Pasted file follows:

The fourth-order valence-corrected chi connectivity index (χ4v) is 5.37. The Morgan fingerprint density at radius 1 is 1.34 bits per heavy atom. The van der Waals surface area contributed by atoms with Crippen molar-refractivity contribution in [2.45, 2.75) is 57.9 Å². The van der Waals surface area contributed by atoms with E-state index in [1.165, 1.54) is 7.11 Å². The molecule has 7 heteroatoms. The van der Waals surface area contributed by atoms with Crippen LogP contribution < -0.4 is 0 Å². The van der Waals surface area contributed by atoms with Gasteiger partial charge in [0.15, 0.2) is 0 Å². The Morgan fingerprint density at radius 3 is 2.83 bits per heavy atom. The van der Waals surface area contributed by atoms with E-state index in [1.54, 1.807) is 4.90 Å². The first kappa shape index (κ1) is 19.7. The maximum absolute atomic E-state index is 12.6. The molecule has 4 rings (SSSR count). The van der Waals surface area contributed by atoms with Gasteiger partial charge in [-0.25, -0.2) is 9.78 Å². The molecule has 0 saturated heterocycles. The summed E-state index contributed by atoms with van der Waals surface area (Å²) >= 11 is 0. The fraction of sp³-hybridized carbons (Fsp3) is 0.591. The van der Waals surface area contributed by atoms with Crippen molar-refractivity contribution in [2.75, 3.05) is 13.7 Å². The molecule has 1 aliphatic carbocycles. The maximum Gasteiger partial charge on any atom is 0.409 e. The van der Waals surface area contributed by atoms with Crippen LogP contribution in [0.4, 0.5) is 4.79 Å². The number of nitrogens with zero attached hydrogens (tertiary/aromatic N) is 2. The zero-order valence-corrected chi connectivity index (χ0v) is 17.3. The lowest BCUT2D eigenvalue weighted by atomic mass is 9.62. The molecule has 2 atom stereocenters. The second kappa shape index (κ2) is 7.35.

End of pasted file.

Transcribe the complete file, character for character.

The fourth-order valence-corrected chi connectivity index (χ4v) is 5.37. The Morgan fingerprint density at radius 1 is 1.34 bits per heavy atom. The van der Waals surface area contributed by atoms with Crippen molar-refractivity contribution in [2.45, 2.75) is 57.9 Å². The van der Waals surface area contributed by atoms with E-state index in [1.165, 1.54) is 7.11 Å². The molecule has 7 heteroatoms. The van der Waals surface area contributed by atoms with Crippen LogP contribution < -0.4 is 0 Å². The van der Waals surface area contributed by atoms with Gasteiger partial charge in [0.15, 0.2) is 0 Å². The Morgan fingerprint density at radius 3 is 2.83 bits per heavy atom. The van der Waals surface area contributed by atoms with E-state index in [1.54, 1.807) is 4.90 Å². The first kappa shape index (κ1) is 19.7. The maximum absolute atomic E-state index is 12.6. The molecule has 4 rings (SSSR count). The van der Waals surface area contributed by atoms with Gasteiger partial charge in [-0.25, -0.2) is 9.78 Å². The molecule has 0 saturated heterocycles. The summed E-state index contributed by atoms with van der Waals surface area (Å²) >= 11 is 0. The fraction of sp³-hybridized carbons (Fsp3) is 0.591. The van der Waals surface area contributed by atoms with Crippen molar-refractivity contribution in [2.75, 3.05) is 13.7 Å². The molecule has 1 aliphatic carbocycles. The maximum Gasteiger partial charge on any atom is 0.409 e. The van der Waals surface area contributed by atoms with Crippen LogP contribution in [0.4, 0.5) is 4.79 Å². The number of nitrogens with zero attached hydrogens (tertiary/aromatic N) is 2. The zero-order valence-corrected chi connectivity index (χ0v) is 17.3. The lowest BCUT2D eigenvalue weighted by atomic mass is 9.62. The molecule has 2 atom stereocenters. The second kappa shape index (κ2) is 7.35.